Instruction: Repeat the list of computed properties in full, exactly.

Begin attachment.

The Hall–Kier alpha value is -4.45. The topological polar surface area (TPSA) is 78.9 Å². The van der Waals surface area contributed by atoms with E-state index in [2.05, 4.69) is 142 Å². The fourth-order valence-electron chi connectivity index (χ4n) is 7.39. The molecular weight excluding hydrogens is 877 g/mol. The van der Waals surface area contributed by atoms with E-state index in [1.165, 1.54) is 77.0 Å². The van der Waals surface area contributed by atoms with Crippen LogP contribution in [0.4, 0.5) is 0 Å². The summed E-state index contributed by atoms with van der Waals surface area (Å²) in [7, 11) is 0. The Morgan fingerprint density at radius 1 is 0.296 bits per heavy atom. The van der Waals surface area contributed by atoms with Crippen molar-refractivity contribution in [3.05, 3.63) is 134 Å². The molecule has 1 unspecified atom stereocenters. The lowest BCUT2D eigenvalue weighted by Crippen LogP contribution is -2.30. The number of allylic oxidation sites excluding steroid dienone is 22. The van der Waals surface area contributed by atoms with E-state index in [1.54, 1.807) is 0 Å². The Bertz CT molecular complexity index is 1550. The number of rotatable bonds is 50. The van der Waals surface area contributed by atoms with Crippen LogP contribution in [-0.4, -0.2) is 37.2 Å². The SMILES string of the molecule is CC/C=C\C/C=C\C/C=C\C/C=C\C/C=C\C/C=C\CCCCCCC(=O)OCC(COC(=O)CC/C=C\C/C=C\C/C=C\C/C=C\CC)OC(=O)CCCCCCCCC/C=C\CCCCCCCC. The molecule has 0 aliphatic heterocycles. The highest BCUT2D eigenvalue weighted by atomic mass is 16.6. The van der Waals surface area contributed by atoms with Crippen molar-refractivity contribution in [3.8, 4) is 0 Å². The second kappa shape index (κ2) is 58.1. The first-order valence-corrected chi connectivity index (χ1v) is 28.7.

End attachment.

The Hall–Kier alpha value is -4.45. The topological polar surface area (TPSA) is 78.9 Å². The van der Waals surface area contributed by atoms with E-state index in [2.05, 4.69) is 142 Å². The fourth-order valence-electron chi connectivity index (χ4n) is 7.39. The molecular weight excluding hydrogens is 877 g/mol. The van der Waals surface area contributed by atoms with E-state index in [1.165, 1.54) is 77.0 Å². The van der Waals surface area contributed by atoms with Crippen LogP contribution in [0.4, 0.5) is 0 Å². The summed E-state index contributed by atoms with van der Waals surface area (Å²) in [7, 11) is 0. The Morgan fingerprint density at radius 1 is 0.296 bits per heavy atom. The van der Waals surface area contributed by atoms with Crippen molar-refractivity contribution in [3.05, 3.63) is 134 Å². The molecule has 1 unspecified atom stereocenters. The lowest BCUT2D eigenvalue weighted by Crippen LogP contribution is -2.30. The number of allylic oxidation sites excluding steroid dienone is 22. The van der Waals surface area contributed by atoms with E-state index in [1.54, 1.807) is 0 Å². The Bertz CT molecular complexity index is 1550. The number of rotatable bonds is 50. The van der Waals surface area contributed by atoms with Crippen LogP contribution in [-0.4, -0.2) is 37.2 Å². The SMILES string of the molecule is CC/C=C\C/C=C\C/C=C\C/C=C\C/C=C\C/C=C\CCCCCCC(=O)OCC(COC(=O)CC/C=C\C/C=C\C/C=C\C/C=C\CC)OC(=O)CCCCCCCCC/C=C\CCCCCCCC. The molecule has 0 aliphatic heterocycles. The highest BCUT2D eigenvalue weighted by atomic mass is 16.6. The van der Waals surface area contributed by atoms with Crippen molar-refractivity contribution in [3.8, 4) is 0 Å². The second kappa shape index (κ2) is 58.1. The first-order valence-corrected chi connectivity index (χ1v) is 28.7.